But all that money—can it ever be curbed? Probably not. Special interests will always be among us. On campaign finance, at least, I agree with the Heritage Foundation—there's no way to limit the flow of money; it always finds a way. The 2004 election proved that, and recently-passed federal legislation, from the energy bill to the bankruptcy bill, proved that McCain-Feingold didn't make Congress any less willing to jump in bed with big business. Meanwhile, publicly-financed campaigns, higher congressional salaries, and other ideas for limiting the demand for money may make "clean" elections a reality someday, but it seems very likely that no one will ever eradicate the horde of lobbyists hanging around state capitols and D.C., where the real action takes place. CPI's proposed reforms, however nice, amount to one finger in a very leaky dike.

One to note, however, is that not all "special interests" should be painted with the same broad brush, as CPI tends to do. Corporations will try to buy influence—tax breaks, subsidies, loosened workplace restrictions—and labor unions will push right back and try to stop them. Both are "special interests," yes, but it's pretty clear that they're not the same. Without hordes of lobbyists from groups like the AFL-CIO, or the NAACP, over the years, progressive change and liberal social reform in this country would have been much-diminished. So as useful as new restrictions on lobbying may be—at least to get much of this influence-peddling into the sunlight—I'm not sure that a government free of "special interests" would necessarily be a good thing.

Nadezhda suggests an oft-neglected point in this post, which I'm taking slightly out of context. Right now, in Iraq at least, the operating assumption is that the Sunnis are our bitter foes, and Salafist groups like al-Qaeda pose an existential threat to the United States, while the Shiites are our friends and natural allies. That may turn out to be true: the Shiites could indeed spearhead a "reformist" element within Islam. On the other hand, no one can predict the future, and ten years down the line, it could be Shiites—perhaps backed by, oh I don't know, Iran and our erstewhile allies in Iraq—that are attacking U.S. interests, the Sunnis our natural allies, and the CIA could be kicking itself for arming and training Shiite militias in Iraq. Who knows? It's one of the reasons why arming one group to fight another always seems like a short-sighted and potentially disastrous idea. And that's exactly why the neoconservatives opposed that sort of strategy. But then engaged in it anyway. Oh, whatever.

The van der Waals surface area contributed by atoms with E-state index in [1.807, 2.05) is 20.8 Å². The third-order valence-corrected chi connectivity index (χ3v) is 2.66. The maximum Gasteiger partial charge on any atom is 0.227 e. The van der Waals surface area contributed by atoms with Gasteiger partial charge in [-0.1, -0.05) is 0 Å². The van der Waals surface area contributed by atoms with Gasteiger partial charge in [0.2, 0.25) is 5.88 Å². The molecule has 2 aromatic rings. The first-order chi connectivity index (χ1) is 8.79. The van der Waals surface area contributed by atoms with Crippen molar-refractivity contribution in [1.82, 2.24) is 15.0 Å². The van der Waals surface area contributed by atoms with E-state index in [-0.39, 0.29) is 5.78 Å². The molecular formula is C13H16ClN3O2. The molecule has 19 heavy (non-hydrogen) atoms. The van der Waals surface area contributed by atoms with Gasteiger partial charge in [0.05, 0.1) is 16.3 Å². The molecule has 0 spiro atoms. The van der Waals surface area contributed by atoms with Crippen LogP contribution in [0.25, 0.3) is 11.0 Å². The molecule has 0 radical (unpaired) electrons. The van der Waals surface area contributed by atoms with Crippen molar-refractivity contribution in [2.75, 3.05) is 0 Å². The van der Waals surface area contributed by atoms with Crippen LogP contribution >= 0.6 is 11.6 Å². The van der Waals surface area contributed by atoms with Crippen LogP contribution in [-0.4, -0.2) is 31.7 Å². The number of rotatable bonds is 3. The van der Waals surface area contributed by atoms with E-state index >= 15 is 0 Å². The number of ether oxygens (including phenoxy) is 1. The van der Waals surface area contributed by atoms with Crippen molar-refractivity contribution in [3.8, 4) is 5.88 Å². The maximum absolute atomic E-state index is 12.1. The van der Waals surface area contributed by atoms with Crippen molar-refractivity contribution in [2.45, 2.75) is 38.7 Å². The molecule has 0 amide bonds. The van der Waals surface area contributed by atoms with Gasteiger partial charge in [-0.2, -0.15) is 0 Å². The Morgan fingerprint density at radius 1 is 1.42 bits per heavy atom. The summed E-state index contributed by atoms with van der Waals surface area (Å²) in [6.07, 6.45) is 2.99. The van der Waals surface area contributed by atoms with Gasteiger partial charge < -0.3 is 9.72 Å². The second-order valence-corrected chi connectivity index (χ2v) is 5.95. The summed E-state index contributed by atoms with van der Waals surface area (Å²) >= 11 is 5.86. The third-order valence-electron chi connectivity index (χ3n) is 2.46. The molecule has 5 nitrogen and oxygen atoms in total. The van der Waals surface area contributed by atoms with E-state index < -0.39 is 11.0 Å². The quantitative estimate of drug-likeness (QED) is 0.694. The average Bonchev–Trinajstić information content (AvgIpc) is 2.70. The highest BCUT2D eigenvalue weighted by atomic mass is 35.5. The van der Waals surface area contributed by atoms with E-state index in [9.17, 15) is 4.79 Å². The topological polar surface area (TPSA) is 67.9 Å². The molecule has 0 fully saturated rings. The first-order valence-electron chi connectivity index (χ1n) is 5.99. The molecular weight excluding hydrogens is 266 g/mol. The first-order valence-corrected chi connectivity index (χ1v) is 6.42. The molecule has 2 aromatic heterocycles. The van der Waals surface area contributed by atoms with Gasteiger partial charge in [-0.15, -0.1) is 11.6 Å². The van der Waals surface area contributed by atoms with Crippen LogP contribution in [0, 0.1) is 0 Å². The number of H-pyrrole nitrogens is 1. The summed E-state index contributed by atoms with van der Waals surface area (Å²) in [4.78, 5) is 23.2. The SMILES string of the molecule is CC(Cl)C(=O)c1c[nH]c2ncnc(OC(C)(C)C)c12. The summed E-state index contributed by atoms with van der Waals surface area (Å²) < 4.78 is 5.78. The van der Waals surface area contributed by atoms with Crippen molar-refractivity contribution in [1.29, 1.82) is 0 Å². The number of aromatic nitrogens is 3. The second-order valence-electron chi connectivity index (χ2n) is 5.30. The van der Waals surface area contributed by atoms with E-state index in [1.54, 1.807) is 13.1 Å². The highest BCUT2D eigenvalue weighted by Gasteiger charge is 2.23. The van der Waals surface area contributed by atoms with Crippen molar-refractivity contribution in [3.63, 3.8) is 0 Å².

On a slightly different note, the Times is carrying this story about a Shiite coup in Baghdad today—SCIRI, one of the Shiite parties running the new government, ousted the mayor and installed one of its own militiamen. It's a situation in which it's hard to claim that the ousted mayor, installed as he was by coalition forces, somehow has more legitimacy than the thugs who ousted him; but, on the other hand, no one wants this sort of thing to become a regular feature of life in Iraq. On the other hand, it's pretty clear that U.S. intervention in the matter would prove none too popular.

False Concern

On Monday Rep. Curt Weldon (R-PA) brought a New York Times reporter into his Congressional office to meet with an unidentified intelligence official who said: 1) that there is a top-secret military intelligence group called "Able Danger" 2) this group knew in the summer of 2000 that Mohammed Atta, and several other participants in the September 11, 2001 attacks were not only members of al-Qaeda, but present in the United States as well, and 3) the group hesitated to pass on the information to law enforcement agencies because of prohibitions against foreign intel agencies spying on citizens and green card holders.